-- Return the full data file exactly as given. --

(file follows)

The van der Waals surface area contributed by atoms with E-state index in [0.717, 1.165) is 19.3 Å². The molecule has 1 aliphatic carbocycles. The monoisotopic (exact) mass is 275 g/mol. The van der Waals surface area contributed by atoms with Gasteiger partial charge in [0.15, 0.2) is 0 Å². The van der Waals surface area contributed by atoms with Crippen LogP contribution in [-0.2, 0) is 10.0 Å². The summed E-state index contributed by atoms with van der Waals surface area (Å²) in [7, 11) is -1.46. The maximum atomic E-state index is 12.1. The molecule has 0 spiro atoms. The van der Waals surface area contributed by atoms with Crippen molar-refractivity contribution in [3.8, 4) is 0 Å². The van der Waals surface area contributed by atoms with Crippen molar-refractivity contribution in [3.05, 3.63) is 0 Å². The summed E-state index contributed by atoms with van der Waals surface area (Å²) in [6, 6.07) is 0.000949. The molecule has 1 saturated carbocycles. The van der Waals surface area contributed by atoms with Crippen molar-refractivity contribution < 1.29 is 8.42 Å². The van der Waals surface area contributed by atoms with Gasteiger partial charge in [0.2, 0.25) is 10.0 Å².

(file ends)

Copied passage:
The van der Waals surface area contributed by atoms with E-state index in [0.717, 1.165) is 19.3 Å². The molecule has 1 aliphatic carbocycles. The monoisotopic (exact) mass is 275 g/mol. The van der Waals surface area contributed by atoms with Gasteiger partial charge in [0.15, 0.2) is 0 Å². The van der Waals surface area contributed by atoms with Crippen LogP contribution in [-0.2, 0) is 10.0 Å². The summed E-state index contributed by atoms with van der Waals surface area (Å²) in [7, 11) is -1.46. The maximum atomic E-state index is 12.1. The molecule has 0 spiro atoms. The van der Waals surface area contributed by atoms with Crippen molar-refractivity contribution in [3.8, 4) is 0 Å². The van der Waals surface area contributed by atoms with Crippen molar-refractivity contribution in [3.05, 3.63) is 0 Å². The summed E-state index contributed by atoms with van der Waals surface area (Å²) in [6, 6.07) is 0.000949. The molecule has 1 saturated carbocycles. The van der Waals surface area contributed by atoms with Crippen molar-refractivity contribution < 1.29 is 8.42 Å². The van der Waals surface area contributed by atoms with Gasteiger partial charge in [0.2, 0.25) is 10.0 Å².